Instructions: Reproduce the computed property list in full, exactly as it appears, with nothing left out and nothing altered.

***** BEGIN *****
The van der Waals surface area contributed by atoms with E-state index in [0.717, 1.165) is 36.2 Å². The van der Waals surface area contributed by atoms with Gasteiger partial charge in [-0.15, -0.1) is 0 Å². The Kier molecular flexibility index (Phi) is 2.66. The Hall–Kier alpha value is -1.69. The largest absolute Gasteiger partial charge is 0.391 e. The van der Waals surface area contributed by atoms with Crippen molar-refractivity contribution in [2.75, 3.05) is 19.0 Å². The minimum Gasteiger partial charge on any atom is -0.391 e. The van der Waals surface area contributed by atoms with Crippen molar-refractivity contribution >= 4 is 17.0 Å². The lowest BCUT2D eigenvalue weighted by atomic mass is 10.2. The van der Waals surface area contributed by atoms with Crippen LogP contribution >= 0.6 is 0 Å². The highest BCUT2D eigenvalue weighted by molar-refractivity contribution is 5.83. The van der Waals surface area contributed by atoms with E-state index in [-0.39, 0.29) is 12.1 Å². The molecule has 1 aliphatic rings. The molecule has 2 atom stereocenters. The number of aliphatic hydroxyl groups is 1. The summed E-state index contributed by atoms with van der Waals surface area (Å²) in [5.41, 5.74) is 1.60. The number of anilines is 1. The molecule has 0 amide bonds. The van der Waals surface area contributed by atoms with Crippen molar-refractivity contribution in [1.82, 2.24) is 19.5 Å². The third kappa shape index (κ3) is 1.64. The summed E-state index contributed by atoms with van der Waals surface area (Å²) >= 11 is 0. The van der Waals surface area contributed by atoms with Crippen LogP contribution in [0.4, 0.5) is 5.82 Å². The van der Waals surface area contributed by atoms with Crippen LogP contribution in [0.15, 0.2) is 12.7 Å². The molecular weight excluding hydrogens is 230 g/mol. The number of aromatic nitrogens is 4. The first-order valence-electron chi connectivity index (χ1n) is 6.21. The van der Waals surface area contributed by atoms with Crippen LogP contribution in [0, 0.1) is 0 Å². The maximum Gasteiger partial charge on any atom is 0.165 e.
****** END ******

The van der Waals surface area contributed by atoms with E-state index in [0.717, 1.165) is 36.2 Å². The van der Waals surface area contributed by atoms with Gasteiger partial charge in [-0.15, -0.1) is 0 Å². The Kier molecular flexibility index (Phi) is 2.66. The Hall–Kier alpha value is -1.69. The largest absolute Gasteiger partial charge is 0.391 e. The van der Waals surface area contributed by atoms with Crippen molar-refractivity contribution in [2.75, 3.05) is 19.0 Å². The minimum Gasteiger partial charge on any atom is -0.391 e. The van der Waals surface area contributed by atoms with Crippen molar-refractivity contribution >= 4 is 17.0 Å². The lowest BCUT2D eigenvalue weighted by atomic mass is 10.2. The van der Waals surface area contributed by atoms with Crippen LogP contribution >= 0.6 is 0 Å². The highest BCUT2D eigenvalue weighted by molar-refractivity contribution is 5.83. The van der Waals surface area contributed by atoms with E-state index in [-0.39, 0.29) is 12.1 Å². The molecule has 1 aliphatic rings. The molecule has 2 atom stereocenters. The number of aliphatic hydroxyl groups is 1. The summed E-state index contributed by atoms with van der Waals surface area (Å²) in [5.41, 5.74) is 1.60. The number of anilines is 1. The molecule has 0 amide bonds. The van der Waals surface area contributed by atoms with Crippen molar-refractivity contribution in [1.82, 2.24) is 19.5 Å². The third kappa shape index (κ3) is 1.64. The summed E-state index contributed by atoms with van der Waals surface area (Å²) >= 11 is 0. The van der Waals surface area contributed by atoms with Crippen LogP contribution in [0.4, 0.5) is 5.82 Å². The van der Waals surface area contributed by atoms with Crippen LogP contribution in [0.15, 0.2) is 12.7 Å². The molecular weight excluding hydrogens is 230 g/mol. The number of aromatic nitrogens is 4. The first-order valence-electron chi connectivity index (χ1n) is 6.21. The van der Waals surface area contributed by atoms with Crippen LogP contribution in [0, 0.1) is 0 Å². The maximum Gasteiger partial charge on any atom is 0.165 e.